Hot Tub vs. Bath Tub

bath tubOk, I was pretty sure I knew the answer to this question before I started to do any research: which consumed more energy: running the hot tub full bore all winter or taking baths? But, I had to do the research anyway (see The MATH! below).

Ultimately, I’d just like to live life with a sense of which options are more environmentally friendly. Some things are obvious such as hanging laundry to dry versus throwing everything into a clothes drier. Along those lines, I found a cheat sheet on Sopris Foundation’s website, which gives some guidelines for home energy use, travel and food. Its handy, but I think if you have a private jet or heli-ski or a regular basis, which are listed as examples of large carbon footprint activities, you’ve either snubbed your nose at the environment or don’t keep up with current events.

Yesterday, at a Sustainable Bainbridge board retreat, Dana mentioned that she measures/monitors her CO2 footprint by keeping track of three main contributors: kwh of electricity used in her home, miles driven, and air travel.  Brilliant.

In the meantime, I still wanted to get into the weeds and see if I could figure out the environmental impact my hot tub habit was having. We use our hot tub a lot during our chilly NW winters so maybe maintaining a body of hot water at a constant temperature takes less energy than drawing a bath and heating water from 50 to 104 degrees each time we need to warm up. If we run the same number of baths as we use the hot tub, is it a wash?

If you’re not a math person, you may want to skip ahead to the alternative hot tub video below. First some basic info:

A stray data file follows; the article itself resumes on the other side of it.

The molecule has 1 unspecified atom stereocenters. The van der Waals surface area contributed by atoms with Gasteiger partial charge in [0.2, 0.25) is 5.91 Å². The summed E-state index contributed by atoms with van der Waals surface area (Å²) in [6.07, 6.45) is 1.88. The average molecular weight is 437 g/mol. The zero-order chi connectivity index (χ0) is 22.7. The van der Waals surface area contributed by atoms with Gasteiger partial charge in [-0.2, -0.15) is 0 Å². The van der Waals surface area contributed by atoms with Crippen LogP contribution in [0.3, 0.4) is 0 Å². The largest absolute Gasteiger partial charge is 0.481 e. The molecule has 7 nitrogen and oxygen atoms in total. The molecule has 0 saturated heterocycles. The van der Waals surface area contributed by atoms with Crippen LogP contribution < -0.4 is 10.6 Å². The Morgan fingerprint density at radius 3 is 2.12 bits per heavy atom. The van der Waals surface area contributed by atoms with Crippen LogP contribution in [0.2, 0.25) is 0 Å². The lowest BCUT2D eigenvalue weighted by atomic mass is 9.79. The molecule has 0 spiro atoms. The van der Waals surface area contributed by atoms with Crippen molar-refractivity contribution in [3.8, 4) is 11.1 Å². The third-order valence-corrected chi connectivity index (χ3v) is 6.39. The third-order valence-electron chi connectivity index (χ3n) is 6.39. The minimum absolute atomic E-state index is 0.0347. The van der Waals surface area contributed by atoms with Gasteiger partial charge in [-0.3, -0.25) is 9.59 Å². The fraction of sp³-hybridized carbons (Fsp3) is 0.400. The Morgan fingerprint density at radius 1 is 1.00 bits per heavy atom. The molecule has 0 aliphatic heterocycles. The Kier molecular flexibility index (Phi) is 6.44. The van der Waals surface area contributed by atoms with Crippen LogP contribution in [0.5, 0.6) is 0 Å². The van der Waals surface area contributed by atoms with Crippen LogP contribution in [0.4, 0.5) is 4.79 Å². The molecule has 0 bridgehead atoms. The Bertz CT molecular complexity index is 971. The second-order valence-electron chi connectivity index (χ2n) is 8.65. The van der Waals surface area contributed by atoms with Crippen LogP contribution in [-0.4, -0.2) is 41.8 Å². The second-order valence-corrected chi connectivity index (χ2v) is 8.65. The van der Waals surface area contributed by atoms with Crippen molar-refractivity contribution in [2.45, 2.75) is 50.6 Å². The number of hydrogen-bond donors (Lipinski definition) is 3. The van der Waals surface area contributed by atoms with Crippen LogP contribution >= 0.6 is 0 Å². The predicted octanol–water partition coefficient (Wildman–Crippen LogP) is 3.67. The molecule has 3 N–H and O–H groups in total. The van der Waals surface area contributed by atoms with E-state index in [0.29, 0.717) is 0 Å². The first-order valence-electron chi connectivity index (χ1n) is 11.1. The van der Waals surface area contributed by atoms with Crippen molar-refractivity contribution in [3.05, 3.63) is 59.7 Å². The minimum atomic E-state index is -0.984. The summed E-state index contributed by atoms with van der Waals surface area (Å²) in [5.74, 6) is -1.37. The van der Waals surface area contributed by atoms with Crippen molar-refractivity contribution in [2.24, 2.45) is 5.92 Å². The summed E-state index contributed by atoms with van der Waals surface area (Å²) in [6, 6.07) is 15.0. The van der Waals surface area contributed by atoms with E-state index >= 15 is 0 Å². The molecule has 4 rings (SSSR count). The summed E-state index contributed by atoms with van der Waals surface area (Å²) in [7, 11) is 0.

• One gallon of water weighs 8.34lb
  • One BTU (British Thermal Unit) is required to raise the temperature one degree Fahrenheit
  • One KWH = 3413 BTU

Bath tub:
Increase temperature from 50 degrees to 104 (54 degree increase).

54 degree increase x 8.34  (gallon of water in pounds) takes 450.36 BTU
One kwh = 3413 British Thermal Unit
450.36 BTU required / 3413 BTU per kwh = .313 kwh per gallon from 50 deg to 104 deg

.313 x 25gallons = 3.29 kwh to heat 25 gallons to 104 degrees per use.

So, the bath uses 3.29 kwh per use for half-bath of 25 gallons (yes, I have a big bath tub) heated to 104 degrees at $.1035 per kwh = $.34 cents per use. If I took as many baths as I do dunks in the hot tub (average 2 day) = $.68 and 6.58 kwh

Hot tub:
Let’s assume the heat element can recover 4 degrees per hour. Let’s also assume the tub loses 2 degrees per hour in 30 degree weather the heater will have to run 30 minutes for every hour of heat loss.

So, that’s 48 degrees that the hot tub needs to make up to keep at a constant 104 degrees 24/7 – 48 x 8.34 = 400.32 btu required x 3413 BTU per kwh = .117 kwh per gallon or 52.78 kwh/24hr at $.1035 per kwh = $5.46/day in the coldest winter days to maybe half of that on warmer days $2.73. If we figure two tubs a day that’s 26.39-13.2kwh per use.

I thought it would be closer. I suppose if I averaged five hot tubs a day, kept the hot tub at a lower temperature or if I filled the bath tub up to my chin then the two might be more of a wash. Hmmm! Other than putting on another sweater, I suppose the most carbon-neutral thing to do would be some burpees to warm up.


Compost Hot Tub

Alternative Hot Tub
Compost-heated bath thanks to Little Eco Footprints blog. What a stitch. Love those Australians – so creative:

We need to keep an eye on those Australians anyway because they HAVE to solve water and energy problems right NOW. They are foreshadowing what the rest of the world will need to do in the future, mainly, collect rainwater and use it for flushing toilets, cleaning cars, watering gardens – it’s crazy that we use potable water to flush toilets. If you’re not aware of the scorching heat and raging fires (adding harmful greenhouse gasses into our atmosphere) in Australia, Bill McKibben of has been following them pretty closely on Twitter.

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